There is nothing quite so comforting and satisfying as a delicious sandwich. The moist chewy bread, the tangy mayo, the salty deli meat, the crunchy lettuce – it’s a dream in flavour and texture come true. A sandwich just looks right on the plate too, and it always leaves you feeling full and satiated.
The thought of giving up this mound of deliciousness and switching to eating leaves for lunch can be downright depressing. And while I don’t think there’s any harm in eating a sandwich from time to time, there is, however, a mindset rut you can get stuck in when you rely on the sandwich.
Consider that most meals are constructed using a vehicle. The vehicle for a sandwich, for example, is the bread – it is the main component that carries the remaining elements, most of which act almost as flavour elements. Indeed, the vast majority of standard Western meals rely on processed carbohydrates as the blank canvas upon which to build your meal. Think of pizza dough, pasta, sandwich bread, hamburger buns, dumplings, pita wraps, white rice, French fries – these are all processed carbohydrates and all foundations upon which we construct the meals we make.
This is precisely why it’s so difficult to switch to salads for lunch: our meal creativity is stuck in the carbohydrate-based vehicle, and when we remove it, what we’re left with is a small pile of sandwich toppings – which might be delicious tasting, but we’ll still be hungry after.
Believe me when I say that a lunchtime salad can be a heavenly, delicious, stomach-filling meal, one you look forward to and one that won’t leave you with the dreaded 2:30 pm carb crash. Eating a salad is not about calorie-restriction either; it’s about swapping out the unhealthy, processed calories of a processed carb-based meal for the wholesome, fibre-rich, lower GI calories that will make your body and mind happy and healthy.
How to Make Everyone Green with Envy for Your Sexy Salad
1. Make your salad BIG. Like not just bigger than normal, I’m talking HUGE.
My work colleagues are always taken aback by the size of my salads. But remember that bread is a calorie-dense food, and removing it from your lunchtime menu means you’ll have to increase the amount of stuff you put in your salad. Make your salad in a giant salad bowl and fill it to the top.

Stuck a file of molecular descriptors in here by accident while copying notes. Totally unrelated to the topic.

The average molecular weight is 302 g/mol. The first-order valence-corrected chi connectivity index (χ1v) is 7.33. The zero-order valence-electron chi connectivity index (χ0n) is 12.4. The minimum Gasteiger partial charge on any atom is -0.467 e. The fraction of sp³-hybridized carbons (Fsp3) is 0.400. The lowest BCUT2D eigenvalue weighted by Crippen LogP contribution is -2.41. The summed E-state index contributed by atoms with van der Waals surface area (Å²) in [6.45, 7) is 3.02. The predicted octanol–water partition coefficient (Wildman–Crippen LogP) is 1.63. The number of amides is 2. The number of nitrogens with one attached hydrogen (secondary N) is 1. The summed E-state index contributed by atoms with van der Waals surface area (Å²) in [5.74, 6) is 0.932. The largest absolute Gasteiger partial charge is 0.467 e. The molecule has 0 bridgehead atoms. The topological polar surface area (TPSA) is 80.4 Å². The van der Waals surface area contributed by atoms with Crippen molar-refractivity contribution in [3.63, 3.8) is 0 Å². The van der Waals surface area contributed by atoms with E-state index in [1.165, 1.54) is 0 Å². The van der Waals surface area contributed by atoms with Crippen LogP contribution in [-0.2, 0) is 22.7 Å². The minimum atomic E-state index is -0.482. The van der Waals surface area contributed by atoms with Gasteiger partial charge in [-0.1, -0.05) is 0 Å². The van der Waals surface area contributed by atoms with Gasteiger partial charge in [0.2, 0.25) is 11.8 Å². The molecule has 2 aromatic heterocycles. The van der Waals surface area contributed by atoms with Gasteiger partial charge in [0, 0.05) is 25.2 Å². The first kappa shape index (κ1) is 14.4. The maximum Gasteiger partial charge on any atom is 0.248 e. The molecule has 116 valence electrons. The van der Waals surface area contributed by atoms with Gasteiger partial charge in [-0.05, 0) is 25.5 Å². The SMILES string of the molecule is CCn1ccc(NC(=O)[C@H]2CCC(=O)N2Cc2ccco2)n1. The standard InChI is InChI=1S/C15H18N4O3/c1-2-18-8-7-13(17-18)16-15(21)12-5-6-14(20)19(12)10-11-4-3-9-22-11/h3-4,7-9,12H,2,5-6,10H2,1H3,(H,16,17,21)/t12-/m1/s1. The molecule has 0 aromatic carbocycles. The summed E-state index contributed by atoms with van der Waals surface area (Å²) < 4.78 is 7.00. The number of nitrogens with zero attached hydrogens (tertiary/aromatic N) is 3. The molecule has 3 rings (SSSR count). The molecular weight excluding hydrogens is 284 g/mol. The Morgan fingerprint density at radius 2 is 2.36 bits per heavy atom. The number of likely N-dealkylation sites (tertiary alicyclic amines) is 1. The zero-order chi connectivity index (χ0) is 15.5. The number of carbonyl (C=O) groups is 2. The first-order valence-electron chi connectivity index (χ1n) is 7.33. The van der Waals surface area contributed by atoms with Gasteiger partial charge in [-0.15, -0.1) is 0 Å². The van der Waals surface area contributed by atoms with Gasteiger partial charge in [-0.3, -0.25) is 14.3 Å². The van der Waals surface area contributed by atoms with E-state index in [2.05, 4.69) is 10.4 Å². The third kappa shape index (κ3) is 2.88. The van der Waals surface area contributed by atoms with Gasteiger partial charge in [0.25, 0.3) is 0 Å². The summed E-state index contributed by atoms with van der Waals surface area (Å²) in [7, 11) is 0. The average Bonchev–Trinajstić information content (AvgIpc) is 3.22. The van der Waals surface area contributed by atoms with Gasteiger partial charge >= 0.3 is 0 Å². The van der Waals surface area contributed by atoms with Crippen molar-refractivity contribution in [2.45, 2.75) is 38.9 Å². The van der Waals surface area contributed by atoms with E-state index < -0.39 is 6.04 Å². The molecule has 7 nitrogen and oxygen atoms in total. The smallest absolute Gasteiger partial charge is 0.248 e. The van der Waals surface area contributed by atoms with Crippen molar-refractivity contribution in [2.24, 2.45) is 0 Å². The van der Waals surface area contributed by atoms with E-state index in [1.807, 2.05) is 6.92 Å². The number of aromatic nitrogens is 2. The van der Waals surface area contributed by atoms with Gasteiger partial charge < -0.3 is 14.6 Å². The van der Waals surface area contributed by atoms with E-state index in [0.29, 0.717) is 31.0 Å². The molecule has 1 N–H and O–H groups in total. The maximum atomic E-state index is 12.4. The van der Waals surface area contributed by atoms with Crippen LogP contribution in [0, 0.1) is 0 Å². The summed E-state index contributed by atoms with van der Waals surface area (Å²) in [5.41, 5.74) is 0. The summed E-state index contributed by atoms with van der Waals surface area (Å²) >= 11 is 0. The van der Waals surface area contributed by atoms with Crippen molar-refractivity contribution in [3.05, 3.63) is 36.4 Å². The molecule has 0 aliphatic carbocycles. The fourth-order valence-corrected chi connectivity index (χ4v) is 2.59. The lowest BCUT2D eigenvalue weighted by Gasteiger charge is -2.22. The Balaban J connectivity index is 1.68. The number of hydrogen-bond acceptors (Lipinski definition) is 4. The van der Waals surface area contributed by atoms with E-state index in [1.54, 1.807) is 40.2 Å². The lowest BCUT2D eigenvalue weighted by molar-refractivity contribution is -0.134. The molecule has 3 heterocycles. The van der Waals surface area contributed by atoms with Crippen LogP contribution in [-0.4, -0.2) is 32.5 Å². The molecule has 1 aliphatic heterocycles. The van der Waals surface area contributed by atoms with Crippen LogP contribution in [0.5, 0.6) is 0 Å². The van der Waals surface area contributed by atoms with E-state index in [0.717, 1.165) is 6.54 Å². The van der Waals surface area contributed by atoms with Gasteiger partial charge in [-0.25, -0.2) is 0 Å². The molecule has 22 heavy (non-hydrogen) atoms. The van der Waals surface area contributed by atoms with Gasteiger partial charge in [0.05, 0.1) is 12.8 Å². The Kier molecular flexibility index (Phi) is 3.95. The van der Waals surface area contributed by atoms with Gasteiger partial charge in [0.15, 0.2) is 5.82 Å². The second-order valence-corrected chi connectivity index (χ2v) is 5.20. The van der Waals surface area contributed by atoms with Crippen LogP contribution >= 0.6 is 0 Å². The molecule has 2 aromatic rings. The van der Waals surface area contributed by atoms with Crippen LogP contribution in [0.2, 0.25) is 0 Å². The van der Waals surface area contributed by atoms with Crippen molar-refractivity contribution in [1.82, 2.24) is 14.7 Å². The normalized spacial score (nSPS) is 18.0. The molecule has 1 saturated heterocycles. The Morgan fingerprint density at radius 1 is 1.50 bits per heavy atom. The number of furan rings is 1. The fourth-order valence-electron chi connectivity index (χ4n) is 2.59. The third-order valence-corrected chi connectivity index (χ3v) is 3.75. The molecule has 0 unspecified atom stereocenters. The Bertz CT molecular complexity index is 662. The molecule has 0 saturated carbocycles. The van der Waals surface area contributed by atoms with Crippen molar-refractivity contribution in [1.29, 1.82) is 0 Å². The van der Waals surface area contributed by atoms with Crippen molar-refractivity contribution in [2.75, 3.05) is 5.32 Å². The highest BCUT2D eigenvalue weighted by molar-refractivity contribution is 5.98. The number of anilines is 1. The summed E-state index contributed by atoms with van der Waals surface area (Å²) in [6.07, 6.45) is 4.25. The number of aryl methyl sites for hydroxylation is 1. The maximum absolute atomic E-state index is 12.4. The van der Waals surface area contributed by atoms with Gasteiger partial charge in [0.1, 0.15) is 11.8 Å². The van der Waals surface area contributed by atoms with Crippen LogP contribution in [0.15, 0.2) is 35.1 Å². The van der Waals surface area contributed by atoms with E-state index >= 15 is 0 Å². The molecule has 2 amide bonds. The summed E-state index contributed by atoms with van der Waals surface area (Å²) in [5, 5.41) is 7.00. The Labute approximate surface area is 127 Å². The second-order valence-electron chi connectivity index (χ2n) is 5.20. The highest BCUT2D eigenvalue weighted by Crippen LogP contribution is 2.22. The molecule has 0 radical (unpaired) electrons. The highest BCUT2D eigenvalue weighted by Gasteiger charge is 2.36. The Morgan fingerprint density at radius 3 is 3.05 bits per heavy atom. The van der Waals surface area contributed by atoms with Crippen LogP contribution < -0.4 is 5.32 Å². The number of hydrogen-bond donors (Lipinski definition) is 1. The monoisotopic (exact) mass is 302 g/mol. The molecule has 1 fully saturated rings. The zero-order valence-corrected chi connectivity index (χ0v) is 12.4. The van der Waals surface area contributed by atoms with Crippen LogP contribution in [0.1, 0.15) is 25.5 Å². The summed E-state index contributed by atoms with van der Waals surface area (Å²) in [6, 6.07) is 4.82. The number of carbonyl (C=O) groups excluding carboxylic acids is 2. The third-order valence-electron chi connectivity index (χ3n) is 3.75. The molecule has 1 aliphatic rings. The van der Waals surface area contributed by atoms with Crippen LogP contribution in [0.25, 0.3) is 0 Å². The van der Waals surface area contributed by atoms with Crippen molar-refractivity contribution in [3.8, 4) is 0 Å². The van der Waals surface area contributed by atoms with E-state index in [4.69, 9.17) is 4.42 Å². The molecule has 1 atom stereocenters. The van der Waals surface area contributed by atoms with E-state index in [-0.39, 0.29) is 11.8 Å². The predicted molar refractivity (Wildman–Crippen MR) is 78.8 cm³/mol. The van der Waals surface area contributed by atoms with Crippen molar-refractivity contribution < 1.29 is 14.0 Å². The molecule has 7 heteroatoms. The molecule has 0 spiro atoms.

2. Make people jealous of your salad.
Salads do not have to be boring. Add the most delicious, flavourful things you can find. Think BIG flavours and TONS of textures, like olives, cashews, parmesan cheese, sundried tomatoes, chickpeas, bacon, pumpkin seeds, artichokes, goat’s cheese, etc.
3. Make your own dressing.
Pretty much all store-bought salad dressings are made using so-called “healthy” oils, like GMO soy oil; filler ingredients, like modified corn starch; and they’ll try their hardest to sneak sugar in their somehow. Make your own dressing. A super easy one I make that takes literally 30 seconds is: avocado oil, miso, lime juice, sunflower seed butter, honey, Dijon, black pepper, pinch salt. Add it all to a mug, stir vigourously with a fork, and you’re good to go.
4. Add something sweet – but choose wisely.
I find a sliced apple or pear to be the best thing. Blueberries could also work. I’d recommend avoiding sweet salad dressings, tomatoes, high GI fruits (e.g., melon), or things like dried cranberries and raisins – these tend to be high in sugar/carbs, which is precisely what you’re trying to avoid in the first place.
5. It’s not about calorie restriction. Up the FAT content.
Since you’re salad is low carbohydrate, upping the fat content will help you feel full and satiated. Remember that, in the absence of carbohydrates, our bodies do not store the fat we eat in our fat cells. In short, fat don’t make you fat. Aside from the dressing you use (which is effectively pure fat), add other fatty things, like hardboiled eggs, nuts, avocado, or seeds.
Note that there may be a slight adjustment period to switching up your lunchtime fare from carb-based to leaf-based. Your body and mind will need to adapt to the new set of macro nutrients you’re supplying them with, which they will happily do (it just takes time). You may also notice that you have to go to the bathroom more often (especially in the first few weeks) – but again, this will pass. The high fibre content of vegetables has a, for lack of a better word, “cleansing” effect that might feel a bit unpleasant for the first couple of weeks.
But, adjustment period aside, believe me when I say this: your body will thank you in the long run.